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Arizona vs. Utah: Rondae Hollis-Jefferson's time to shine

The Wildcats need a lift, and freshman Rondae Hollis-Jefferson could be the ticket moving forward

Casey Sapio-USA TODAY Sports

Let's say there's a very thin grey area for the Arizona Wildcats if they see themselves as true national title contenders. If both Gabe York and Elliott Pitts turn into 10 point-per-game scorers, that would be on the very, very wishful end of thinking. If nothing changes with Sean Miller's team moving forward, that's the more daunting end of the spectrum.

The Wildcats won't ever be bad because they still roll out one of the fiercest defensive starting lineups in the nation. Yet, if we're asked to pick one likely but realistic tweak that would do the most to help Arizona become the team it thought it was before Brandon Ashley's injury, then let's call it a blossoming Rondae Hollis-Jefferson.

"We lost a really talented player, somebody who gave us a number of things we no longer have," Miller said of Ashley during his Tuesday teleconference call, noting how the hot Colorado Buffaloes have moved on without Spencer Dinwiddie. "We have to follow that same way and you know, for us, it's to figure out with the group we have, what's the best bet to win games."

"It's still a quandary in terms of trying to match up with those guys." -Utah's Larry Krystkowiak

They'll aim to learn more about their revamped roles Wednesday night in Salt Lake City against a Utah Utes squad that has won three of its last four games.

Hollis-Jefferson has averaged 13 points and 7.7 rebounds in the last three games as a starter, but there's room to grow.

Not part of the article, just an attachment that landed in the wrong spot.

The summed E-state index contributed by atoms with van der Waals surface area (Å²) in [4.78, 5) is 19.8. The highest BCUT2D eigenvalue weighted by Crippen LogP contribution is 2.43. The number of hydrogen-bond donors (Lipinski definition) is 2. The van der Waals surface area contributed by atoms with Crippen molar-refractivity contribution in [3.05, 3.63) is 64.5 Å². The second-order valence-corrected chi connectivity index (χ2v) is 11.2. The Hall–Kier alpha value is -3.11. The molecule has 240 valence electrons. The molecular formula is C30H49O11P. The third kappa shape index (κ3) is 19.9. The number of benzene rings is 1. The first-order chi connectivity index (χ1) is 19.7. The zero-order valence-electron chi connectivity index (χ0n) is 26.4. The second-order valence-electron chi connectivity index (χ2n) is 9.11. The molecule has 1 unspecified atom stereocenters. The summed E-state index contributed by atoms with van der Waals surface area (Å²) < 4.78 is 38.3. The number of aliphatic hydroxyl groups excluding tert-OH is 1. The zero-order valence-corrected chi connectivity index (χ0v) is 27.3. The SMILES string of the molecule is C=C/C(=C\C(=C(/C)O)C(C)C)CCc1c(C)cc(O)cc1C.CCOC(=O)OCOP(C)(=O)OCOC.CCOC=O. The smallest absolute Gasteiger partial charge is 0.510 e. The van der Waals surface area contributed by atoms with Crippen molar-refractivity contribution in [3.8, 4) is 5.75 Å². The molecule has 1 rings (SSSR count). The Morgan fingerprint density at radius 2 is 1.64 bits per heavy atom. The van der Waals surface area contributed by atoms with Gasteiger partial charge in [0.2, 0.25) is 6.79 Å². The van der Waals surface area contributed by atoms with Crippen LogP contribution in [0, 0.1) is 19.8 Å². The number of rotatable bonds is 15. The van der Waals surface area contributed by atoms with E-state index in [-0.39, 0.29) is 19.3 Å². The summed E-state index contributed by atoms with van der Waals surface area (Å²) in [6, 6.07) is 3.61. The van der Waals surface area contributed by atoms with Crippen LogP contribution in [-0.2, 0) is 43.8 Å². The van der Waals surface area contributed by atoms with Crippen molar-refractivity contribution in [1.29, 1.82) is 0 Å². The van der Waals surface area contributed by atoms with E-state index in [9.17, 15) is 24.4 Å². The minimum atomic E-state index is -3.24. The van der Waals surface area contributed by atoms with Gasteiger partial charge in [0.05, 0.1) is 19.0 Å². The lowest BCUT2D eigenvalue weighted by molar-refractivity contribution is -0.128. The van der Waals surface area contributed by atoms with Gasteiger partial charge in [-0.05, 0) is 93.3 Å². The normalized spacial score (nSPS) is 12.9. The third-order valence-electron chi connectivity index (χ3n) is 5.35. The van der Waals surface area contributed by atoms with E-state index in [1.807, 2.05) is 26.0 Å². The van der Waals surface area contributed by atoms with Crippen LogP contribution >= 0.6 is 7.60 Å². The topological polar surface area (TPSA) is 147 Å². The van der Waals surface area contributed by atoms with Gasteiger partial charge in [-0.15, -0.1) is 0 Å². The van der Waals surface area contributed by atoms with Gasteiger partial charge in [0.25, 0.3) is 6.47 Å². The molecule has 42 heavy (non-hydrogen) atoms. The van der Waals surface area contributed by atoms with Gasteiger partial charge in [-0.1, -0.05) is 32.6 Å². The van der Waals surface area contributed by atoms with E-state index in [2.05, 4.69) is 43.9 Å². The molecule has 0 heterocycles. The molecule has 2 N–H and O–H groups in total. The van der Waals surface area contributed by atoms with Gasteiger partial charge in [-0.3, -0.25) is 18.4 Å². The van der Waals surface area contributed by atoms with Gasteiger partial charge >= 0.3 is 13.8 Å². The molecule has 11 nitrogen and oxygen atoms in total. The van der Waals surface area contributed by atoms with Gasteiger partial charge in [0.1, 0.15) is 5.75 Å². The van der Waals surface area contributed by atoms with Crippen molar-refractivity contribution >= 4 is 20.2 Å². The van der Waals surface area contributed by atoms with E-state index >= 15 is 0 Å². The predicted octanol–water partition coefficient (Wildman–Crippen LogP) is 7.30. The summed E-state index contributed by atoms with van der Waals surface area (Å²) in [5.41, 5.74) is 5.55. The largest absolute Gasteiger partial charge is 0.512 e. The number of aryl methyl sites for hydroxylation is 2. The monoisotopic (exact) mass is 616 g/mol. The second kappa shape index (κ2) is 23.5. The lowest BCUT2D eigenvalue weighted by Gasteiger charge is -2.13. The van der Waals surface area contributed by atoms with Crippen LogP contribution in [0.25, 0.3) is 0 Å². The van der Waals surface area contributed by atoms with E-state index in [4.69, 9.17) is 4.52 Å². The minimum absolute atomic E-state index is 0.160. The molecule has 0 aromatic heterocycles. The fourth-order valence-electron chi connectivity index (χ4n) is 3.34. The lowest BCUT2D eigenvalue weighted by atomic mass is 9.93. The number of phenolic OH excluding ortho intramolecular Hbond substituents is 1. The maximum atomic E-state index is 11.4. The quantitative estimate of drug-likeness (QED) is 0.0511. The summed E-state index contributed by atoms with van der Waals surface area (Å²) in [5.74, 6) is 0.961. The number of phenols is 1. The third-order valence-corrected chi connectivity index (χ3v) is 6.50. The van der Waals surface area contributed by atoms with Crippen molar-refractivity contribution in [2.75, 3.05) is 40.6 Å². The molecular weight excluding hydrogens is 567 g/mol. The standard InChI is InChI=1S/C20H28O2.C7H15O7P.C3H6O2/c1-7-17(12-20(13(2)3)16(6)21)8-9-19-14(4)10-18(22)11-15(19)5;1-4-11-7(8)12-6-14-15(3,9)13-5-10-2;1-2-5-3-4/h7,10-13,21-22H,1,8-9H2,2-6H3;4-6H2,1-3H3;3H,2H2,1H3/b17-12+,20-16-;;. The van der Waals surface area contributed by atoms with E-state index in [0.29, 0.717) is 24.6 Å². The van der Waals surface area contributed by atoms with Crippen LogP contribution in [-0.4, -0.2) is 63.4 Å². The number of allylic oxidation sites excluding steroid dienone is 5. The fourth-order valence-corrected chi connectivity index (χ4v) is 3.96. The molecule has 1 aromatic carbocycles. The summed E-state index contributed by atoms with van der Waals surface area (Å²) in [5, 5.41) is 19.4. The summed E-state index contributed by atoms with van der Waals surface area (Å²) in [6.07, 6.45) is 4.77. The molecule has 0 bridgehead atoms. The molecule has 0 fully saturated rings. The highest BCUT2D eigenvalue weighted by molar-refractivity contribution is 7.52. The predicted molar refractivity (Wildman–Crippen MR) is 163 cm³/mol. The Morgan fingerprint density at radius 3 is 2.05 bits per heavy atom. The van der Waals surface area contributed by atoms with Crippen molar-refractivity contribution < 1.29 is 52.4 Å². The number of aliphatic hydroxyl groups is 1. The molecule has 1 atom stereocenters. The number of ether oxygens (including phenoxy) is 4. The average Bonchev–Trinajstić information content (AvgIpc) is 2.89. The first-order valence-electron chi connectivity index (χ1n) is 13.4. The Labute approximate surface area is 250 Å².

His jumper isn't so broken -- it's just rigid. He's pushing Nick Johnson as the team's best perimeter defender, simply because he has size, length and the intangibles. Didn't you see him switch on to Arizona State guard Jermaine Marshall with great success last week? At least, he did have success until he sunk too deep into the paint with help defense, allowing Marshall to bury a few crucial jumpers.

The offensive end is where the freshman forward could grow, because his defensive tools are already there. Hollis-Jefferson played 45 minutes against ASU and shot the ball four times. While there's decent reasoning for his apprehension as the Sun Devils packed the paint and kept him from driving, there's also a wonder if he could be a little more aggressive on that end.

There's also the chance for him to see extended time on Utah forward Jordan Loveridge or guard Delon Wright. Aaron Gordon locked up Loveridge quite well in the Wildcats' 65-56 win over coach Larry Krystkowiak's squad on Jan. 26. Loveridge, the Utes' second leading scorer, went 4-for-14 from the floor and finished with 13 points. Wright, meanwhile, went for a team-high 19.

Miller sees moving forward with a different roster as a process.

The first step for Arizona is finding an offensive spark, and that could be mighty difficult with three centers tending to Kaleb Tarczewski and Utah's length and athleticism being up to par. So a little more slashing and even some mid-range pull-ups from Hollis-Jefferson wouldn't hurt. It's best to at least keep the Utes honest.

Or, maybe Gabe York and Elliott Pitts can combine for 20.

"They're going to miss Brandon, there's no doubt about that," Krystkowiak said. "It's still a quandary in terms of trying to match up with those guys."

Finding Johnson's jumper

Nick Johnson has struggled with his shot of late, and he went 5-for-20 against ASU last Friday. Miller doesn't see it as a big concern. Just a shooting slump, apparently.

"He just has to work through it," the UA coach said on the Pac-12 teleconference call on Tuesday. "Nick, the value he brings to the table is very comprehensive. We've been able to be in really tough games sometimes when he's not shooting well."